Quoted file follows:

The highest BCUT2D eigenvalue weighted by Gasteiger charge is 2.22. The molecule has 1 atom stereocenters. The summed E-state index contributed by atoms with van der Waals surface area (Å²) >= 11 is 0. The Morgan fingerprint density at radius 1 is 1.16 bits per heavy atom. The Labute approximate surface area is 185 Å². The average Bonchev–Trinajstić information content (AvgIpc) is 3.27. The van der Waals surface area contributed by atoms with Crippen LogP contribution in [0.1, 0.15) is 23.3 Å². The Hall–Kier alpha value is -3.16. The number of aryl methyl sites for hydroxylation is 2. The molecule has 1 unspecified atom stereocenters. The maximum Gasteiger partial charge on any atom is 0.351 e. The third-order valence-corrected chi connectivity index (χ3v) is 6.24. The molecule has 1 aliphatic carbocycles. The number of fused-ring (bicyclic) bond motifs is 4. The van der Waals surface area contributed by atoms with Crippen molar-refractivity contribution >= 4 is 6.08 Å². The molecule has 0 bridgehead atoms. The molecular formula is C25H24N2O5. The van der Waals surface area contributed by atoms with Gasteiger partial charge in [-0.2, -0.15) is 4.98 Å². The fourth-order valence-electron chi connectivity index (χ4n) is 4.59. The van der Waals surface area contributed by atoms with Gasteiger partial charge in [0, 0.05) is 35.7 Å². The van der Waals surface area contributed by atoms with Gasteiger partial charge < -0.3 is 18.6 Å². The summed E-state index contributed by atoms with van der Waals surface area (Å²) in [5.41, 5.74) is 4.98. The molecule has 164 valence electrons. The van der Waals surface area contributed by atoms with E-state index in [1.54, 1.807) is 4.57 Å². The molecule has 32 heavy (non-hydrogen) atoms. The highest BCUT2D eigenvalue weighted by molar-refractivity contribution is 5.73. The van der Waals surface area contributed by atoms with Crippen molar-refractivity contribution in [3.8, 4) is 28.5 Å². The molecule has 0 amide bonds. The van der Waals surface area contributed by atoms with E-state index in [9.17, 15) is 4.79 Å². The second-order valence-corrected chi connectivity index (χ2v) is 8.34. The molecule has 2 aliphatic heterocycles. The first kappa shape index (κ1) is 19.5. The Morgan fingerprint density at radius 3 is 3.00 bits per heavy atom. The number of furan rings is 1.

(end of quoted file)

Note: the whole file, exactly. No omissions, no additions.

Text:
The highest BCUT2D eigenvalue weighted by Gasteiger charge is 2.22. The molecule has 1 atom stereocenters. The summed E-state index contributed by atoms with van der Waals surface area (Å²) >= 11 is 0. The Morgan fingerprint density at radius 1 is 1.16 bits per heavy atom. The Labute approximate surface area is 185 Å². The average Bonchev–Trinajstić information content (AvgIpc) is 3.27. The van der Waals surface area contributed by atoms with Crippen LogP contribution in [0.1, 0.15) is 23.3 Å². The Hall–Kier alpha value is -3.16. The number of aryl methyl sites for hydroxylation is 2. The molecule has 1 unspecified atom stereocenters. The maximum Gasteiger partial charge on any atom is 0.351 e. The third-order valence-corrected chi connectivity index (χ3v) is 6.24. The molecule has 1 aliphatic carbocycles. The number of fused-ring (bicyclic) bond motifs is 4. The van der Waals surface area contributed by atoms with Crippen molar-refractivity contribution >= 4 is 6.08 Å². The molecule has 0 bridgehead atoms. The molecular formula is C25H24N2O5. The van der Waals surface area contributed by atoms with Gasteiger partial charge in [-0.2, -0.15) is 4.98 Å². The fourth-order valence-electron chi connectivity index (χ4n) is 4.59. The van der Waals surface area contributed by atoms with Gasteiger partial charge in [0, 0.05) is 35.7 Å². The van der Waals surface area contributed by atoms with Gasteiger partial charge < -0.3 is 18.6 Å². The summed E-state index contributed by atoms with van der Waals surface area (Å²) in [5.41, 5.74) is 4.98. The molecule has 164 valence electrons. The van der Waals surface area contributed by atoms with E-state index in [1.54, 1.807) is 4.57 Å². The molecule has 32 heavy (non-hydrogen) atoms. The highest BCUT2D eigenvalue weighted by molar-refractivity contribution is 5.73. The van der Waals surface area contributed by atoms with Crippen molar-refractivity contribution in [3.8, 4) is 28.5 Å². The molecule has 0 amide bonds. The van der Waals surface area contributed by atoms with E-state index in [9.17, 15) is 4.79 Å². The second-order valence-corrected chi connectivity index (χ2v) is 8.34. The molecule has 2 aliphatic heterocycles. The first kappa shape index (κ1) is 19.5. The Morgan fingerprint density at radius 3 is 3.00 bits per heavy atom. The number of furan rings is 1.